- Former Staff Fellow at the Institute of Arab Studies
- Not Clearly Pro or Con to the question "Is a Two-State Solution (Israel and Palestine) an Acceptable Solution to the Israeli-Palestinian Conflict?"
“I believe the solution will come about in one of two ways because of the fundamental oddity of the state of Israel. First, there may be a ‘political’ solution that sees a growing mutual trust on the part of Israelis and Palestinians, the former by renouncing their claims to a ‘greater’ Israel and the building of settlements and the latter by renouncing and stifling terrorism as a means to a solution and unequivocally recognizing Israel’s ‘right’ to exist. This ‘political’ solution could come about only through pressure by Israel’s benefactor, the United States and from enlightened thinking on the part of a new generation of Israeli and Palestinian politicians.
Second, there may be a ‘natural’ solution where the oddity of Israel slowly and perhaps peacefully dissipates and ceases to exist in the same way that the Latin Kingdom of Jerusalem did in the 13th century, being replaced by a unitary state of Arabs and Jews with equal rights in a single democratic state, which presumes that the Arab world in general will move towards democracy and that Jewish concerns about their security are demonstrated in the same way South African Afrikaaners were reassured about their place and future in a multiracial state after the overthrow of the Apartheid system.”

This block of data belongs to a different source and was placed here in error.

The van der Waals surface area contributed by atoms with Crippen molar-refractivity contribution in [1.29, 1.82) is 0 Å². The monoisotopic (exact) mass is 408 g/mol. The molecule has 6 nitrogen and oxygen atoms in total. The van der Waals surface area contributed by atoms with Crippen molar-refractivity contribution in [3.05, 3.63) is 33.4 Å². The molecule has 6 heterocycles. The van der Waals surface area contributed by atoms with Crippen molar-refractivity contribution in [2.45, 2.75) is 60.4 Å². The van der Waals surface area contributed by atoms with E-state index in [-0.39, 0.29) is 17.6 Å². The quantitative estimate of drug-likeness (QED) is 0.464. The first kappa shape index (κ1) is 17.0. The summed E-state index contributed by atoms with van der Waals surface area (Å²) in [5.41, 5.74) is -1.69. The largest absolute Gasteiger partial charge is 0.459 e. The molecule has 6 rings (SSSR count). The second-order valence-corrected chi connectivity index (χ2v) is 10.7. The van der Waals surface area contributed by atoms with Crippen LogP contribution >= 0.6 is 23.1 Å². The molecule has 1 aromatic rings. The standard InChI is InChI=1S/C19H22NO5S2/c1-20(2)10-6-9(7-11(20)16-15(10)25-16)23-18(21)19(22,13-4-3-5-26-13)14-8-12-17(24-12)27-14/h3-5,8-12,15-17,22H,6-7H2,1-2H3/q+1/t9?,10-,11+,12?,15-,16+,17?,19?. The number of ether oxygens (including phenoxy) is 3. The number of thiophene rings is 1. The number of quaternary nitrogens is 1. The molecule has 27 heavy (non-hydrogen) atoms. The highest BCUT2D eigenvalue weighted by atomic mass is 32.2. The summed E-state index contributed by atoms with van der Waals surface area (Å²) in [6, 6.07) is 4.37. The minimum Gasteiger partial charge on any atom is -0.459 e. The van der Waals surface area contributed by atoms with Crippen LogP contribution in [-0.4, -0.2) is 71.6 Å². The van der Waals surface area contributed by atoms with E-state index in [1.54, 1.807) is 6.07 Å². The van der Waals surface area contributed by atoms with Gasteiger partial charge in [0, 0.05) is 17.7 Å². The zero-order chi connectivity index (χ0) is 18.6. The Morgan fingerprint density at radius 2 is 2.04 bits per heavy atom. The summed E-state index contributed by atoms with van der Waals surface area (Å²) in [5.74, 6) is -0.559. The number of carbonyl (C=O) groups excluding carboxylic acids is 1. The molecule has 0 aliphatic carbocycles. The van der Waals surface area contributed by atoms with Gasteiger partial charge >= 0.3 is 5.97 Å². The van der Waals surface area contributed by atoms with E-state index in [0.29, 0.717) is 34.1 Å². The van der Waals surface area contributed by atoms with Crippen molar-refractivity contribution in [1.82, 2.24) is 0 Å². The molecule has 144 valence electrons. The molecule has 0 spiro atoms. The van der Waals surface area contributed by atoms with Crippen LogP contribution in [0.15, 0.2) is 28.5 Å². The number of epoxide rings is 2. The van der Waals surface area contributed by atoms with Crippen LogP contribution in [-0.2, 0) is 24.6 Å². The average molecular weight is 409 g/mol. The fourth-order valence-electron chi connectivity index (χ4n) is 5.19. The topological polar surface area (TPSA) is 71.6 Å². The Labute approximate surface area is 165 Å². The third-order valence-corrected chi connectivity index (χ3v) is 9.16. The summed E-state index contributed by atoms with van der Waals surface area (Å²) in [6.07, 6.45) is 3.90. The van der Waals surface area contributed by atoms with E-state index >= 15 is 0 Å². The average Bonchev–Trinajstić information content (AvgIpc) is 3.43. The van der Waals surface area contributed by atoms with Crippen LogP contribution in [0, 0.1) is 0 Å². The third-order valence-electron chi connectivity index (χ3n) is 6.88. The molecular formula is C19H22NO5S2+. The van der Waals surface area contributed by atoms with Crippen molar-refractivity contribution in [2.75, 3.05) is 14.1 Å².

In an e-mail to ProCon.org, July 18, 2005
- Involvement and Affiliations:
“I no longer write about Arab-Israeli political issues and confine myself to cultural studies especially involving food and cooking of the Arab world and the Mediterranean at large.”
-In an e-mail to ProCon.org, July 18, 2005
- Former Researcher, The Brookings Institution, Washington, DC
- Former Staff Fellow, Institute of Arab Studies, Belmont, MA
- Former Executive Director, American Middle East Peace Research Institute, Cambridge, MA
- Former Center Affliate of the Gustav E. von Grunebaum Center for Near Eastern Studies, University of California, Los Angeles
- Doctoral Studies, Philosophy, Georgetown University and New School for Social Research (now The New University)
- MA, Philosophy, New School for Social Research
- BA, Philosophy, Colorado State University
- None found